Pastor added that Metro particularly needs support because it transports so many federal workers to and from their jobs. 

The need for infrastructure improvements in public transit systems nationwide is part of the reason the APTA has recommended that the federal government increase the current Highway Trust Fund from $53 billion to $123 billion over the next six-year authorization period. 

Many Members of Congress support the increase in funding for public transit generally and for Metro specifically. Sen. Benjamin Cardin (D-Md.), who rides Metro infrequently but is a supporter of public transit, said the United States would be worse off without it. 

“We would literally have gridlock. We’d be spending a lot more money because we’d have to have a lot more roads and bridges, and they’d be falling down a lot more quickly,” he said. 

Despite consistent increases in federal funding of public transit over the years, part of the disconnect between funding needed and funding allocated results from the fact that Members of Congress focus mainly on their constituents’ needs. According to the APTA, 46 percent of American households do not have access to public transit. And Larsen said it’s easy to understand why many Members don’t support funding systems that most of their constituents can’t access.

“You can usually tell where people are on issues by looking at where they’re from,” he said.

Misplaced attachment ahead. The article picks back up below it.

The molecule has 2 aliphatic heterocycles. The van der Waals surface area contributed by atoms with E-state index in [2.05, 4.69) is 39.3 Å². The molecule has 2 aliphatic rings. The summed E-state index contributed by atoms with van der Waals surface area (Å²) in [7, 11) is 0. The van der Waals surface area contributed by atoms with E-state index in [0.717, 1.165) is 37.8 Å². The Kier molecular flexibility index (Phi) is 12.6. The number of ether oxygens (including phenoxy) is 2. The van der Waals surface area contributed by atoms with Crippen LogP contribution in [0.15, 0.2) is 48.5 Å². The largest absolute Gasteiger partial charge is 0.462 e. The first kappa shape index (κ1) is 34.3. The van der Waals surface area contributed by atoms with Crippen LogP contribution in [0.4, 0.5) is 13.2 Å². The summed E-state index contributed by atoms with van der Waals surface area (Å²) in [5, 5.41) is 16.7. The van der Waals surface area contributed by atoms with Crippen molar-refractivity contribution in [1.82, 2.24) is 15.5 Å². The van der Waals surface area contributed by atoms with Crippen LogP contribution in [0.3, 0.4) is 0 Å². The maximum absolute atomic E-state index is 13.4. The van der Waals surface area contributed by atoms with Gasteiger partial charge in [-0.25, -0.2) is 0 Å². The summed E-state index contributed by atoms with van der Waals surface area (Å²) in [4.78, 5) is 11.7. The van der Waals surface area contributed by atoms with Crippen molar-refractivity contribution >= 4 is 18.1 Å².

Larsen added that he feels more informed about the issues facing public transit because he is a frequent rider and because he’s had experience on his local transit board back in Washington state.

Cardin also believes that it’s difficult to find funding for public transit because of the high prices attached to transit projects.

“You can have a sticker shock on [public transit projects],” he said. “You can build a road a lot of times cheaper than you can build a transit system, obviously, but transit systems accommodate a lot more people and keep our roads safer.”

Wittman said this is one of the aspects of public transit that needs to be highlighted in the funding debate — the bang for the government’s bucks.

“At the end of the day, it’s still a situation to look at getting the maximum utility out of the dollars that we spend and move people around in the most efficient way possible,” he said.

Still, it’s a tough sell in a Congressional environment focused on spending cuts. 

“Congress is, unfortunately, stepping away from a robust federal investment in our public transit system, to our detriment,” Larsen said.

But it’s not just Metro that’s hurting for funds — the likelihood of Congress passing the APTA’s proposed reauthorization at a time when government is aiming to cut spending is slim. The chasm between what’s needed and what will likely be spent, Dean said, harms America’s future.

“Our nation’s infrastructure is crumbling, and for us to remain competitive into the future, we need to take a different look at the ways that we invest in all of our transportation infrastructure,” he said.

Correction: July 22, 2011

The article incorrectly stated the availability of public transit in the United States. Forty-six percent of American households do not have access to public transit.